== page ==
Late in 2014, G20 leaders committed to a plan to address Base Erosion and Profit Shifting (BEPS). A clear illustration of the focus on BEPS is Chevron v FCT, an appeal against the Commissioner’s assessment currently being heard in the Federal Court.
The key issue is whether an interest rate of 9 percent on a USD2.5bn advance to an Australian taxpayer from its US subsidiary exceeded what would be an “arm’s length” consideration.
The Commissioner has challenged the commerciality of the loan, submitting that the interest rate applied was higher than ordinary terms and that it would be unsustainable for a borrower to uphold a loan at that rate and unreasonable for a lender to provide a loan where the terms offer no actual security or covenants.
If the Commissioner’s arguments are successful, arm’s length consideration under the transfer pricing rules will become more difficult for taxpayers to satisfy. Significant uncertainties will arise for taxpayers as a result of the tightening of these rules, particularly where precedent is created for essentially allowing related party transactions to be priced based on hypothetical scenarios.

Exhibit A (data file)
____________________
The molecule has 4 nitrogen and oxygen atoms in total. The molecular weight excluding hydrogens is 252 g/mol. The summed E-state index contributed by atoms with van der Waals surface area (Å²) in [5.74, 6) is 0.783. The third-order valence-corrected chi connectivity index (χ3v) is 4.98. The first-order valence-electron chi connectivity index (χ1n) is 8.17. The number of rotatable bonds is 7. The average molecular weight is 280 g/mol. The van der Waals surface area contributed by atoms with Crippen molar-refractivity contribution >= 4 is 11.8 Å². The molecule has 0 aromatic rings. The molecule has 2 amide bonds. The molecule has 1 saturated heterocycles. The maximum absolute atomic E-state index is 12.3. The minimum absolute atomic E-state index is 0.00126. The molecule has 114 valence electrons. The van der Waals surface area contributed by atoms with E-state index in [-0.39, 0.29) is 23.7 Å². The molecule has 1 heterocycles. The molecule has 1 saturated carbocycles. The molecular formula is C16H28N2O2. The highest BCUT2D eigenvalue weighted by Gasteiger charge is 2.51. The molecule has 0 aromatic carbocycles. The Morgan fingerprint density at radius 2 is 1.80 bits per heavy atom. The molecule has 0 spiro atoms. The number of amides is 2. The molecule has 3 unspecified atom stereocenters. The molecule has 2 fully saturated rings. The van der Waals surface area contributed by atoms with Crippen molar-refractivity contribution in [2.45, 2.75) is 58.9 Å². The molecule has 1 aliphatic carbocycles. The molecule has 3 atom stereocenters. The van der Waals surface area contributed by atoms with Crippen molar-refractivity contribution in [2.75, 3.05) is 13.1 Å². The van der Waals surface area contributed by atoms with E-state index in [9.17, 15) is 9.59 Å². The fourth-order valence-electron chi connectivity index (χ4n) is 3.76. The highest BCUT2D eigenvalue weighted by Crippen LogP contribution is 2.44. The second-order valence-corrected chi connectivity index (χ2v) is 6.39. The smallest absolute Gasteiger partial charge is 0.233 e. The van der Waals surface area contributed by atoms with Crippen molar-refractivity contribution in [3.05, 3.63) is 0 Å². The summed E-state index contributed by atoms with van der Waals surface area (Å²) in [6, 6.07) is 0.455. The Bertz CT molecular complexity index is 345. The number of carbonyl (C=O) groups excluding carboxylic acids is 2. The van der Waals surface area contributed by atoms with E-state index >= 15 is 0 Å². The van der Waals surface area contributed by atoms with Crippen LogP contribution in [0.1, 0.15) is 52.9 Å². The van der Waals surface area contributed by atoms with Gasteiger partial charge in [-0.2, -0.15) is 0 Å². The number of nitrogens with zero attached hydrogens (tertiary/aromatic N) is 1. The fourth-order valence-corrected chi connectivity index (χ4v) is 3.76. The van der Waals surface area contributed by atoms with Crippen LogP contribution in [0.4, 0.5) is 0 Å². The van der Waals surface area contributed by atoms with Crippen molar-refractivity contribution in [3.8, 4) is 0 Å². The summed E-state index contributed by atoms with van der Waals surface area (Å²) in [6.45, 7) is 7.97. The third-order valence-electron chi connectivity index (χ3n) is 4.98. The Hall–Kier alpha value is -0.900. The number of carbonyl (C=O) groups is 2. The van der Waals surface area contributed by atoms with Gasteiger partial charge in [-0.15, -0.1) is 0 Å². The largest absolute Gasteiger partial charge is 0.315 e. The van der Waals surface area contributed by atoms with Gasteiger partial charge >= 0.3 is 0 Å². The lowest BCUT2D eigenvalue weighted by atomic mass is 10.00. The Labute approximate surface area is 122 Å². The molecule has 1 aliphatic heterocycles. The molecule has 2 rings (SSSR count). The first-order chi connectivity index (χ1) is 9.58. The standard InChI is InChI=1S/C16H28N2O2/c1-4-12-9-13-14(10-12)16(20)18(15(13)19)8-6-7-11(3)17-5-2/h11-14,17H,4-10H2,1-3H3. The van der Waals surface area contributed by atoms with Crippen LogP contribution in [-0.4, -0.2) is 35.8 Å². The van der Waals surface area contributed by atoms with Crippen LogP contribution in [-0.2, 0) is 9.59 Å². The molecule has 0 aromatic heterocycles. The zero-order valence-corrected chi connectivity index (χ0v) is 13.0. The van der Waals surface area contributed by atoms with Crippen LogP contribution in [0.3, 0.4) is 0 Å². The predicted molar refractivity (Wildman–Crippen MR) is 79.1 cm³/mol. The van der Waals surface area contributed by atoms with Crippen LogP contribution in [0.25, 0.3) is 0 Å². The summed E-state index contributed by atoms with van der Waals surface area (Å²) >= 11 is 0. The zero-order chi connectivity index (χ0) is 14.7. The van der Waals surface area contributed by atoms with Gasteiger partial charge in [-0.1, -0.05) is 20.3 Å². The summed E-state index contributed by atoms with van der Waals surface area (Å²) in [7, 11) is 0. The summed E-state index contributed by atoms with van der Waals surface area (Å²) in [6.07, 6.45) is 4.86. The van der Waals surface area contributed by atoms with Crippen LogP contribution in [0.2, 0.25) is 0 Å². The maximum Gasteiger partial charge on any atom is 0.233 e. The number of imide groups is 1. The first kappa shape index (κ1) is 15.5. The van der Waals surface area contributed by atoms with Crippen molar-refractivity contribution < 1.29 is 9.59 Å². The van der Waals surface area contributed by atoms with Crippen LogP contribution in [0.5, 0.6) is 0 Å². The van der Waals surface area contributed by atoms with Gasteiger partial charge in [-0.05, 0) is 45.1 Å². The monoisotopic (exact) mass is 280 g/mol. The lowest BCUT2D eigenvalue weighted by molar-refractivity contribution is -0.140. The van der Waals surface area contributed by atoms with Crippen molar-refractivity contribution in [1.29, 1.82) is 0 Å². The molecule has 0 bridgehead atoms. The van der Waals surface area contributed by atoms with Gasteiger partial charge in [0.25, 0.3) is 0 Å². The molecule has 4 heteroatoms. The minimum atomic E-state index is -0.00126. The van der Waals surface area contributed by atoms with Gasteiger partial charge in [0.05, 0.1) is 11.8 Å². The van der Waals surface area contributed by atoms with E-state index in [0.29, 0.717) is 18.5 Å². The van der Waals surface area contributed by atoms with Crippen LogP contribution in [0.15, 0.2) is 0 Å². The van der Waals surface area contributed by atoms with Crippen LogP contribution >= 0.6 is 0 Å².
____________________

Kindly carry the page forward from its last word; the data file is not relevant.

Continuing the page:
Importantly, there may be effects on other provisions of the tax legislation. For example, the reduction to the safe harbour debt amount under the thin capitalisation rules means that greater reliance will be placed on the arm’s length debt test (ALDT).
Although the concept and application of the ALDT for thin capitalisation is distinct from the transfer pricing rules, it has historically been recommended that these rules should be more closely aligned.
The success of the Commissioner in Chevron and the consequential tightening of the arm’s length transfer pricing rules would signify a departure from this recommendation, particularly in light of the work currently being undertaken to ease taxpayers’ compliance costs in applying the thin capitalisation ALDT.
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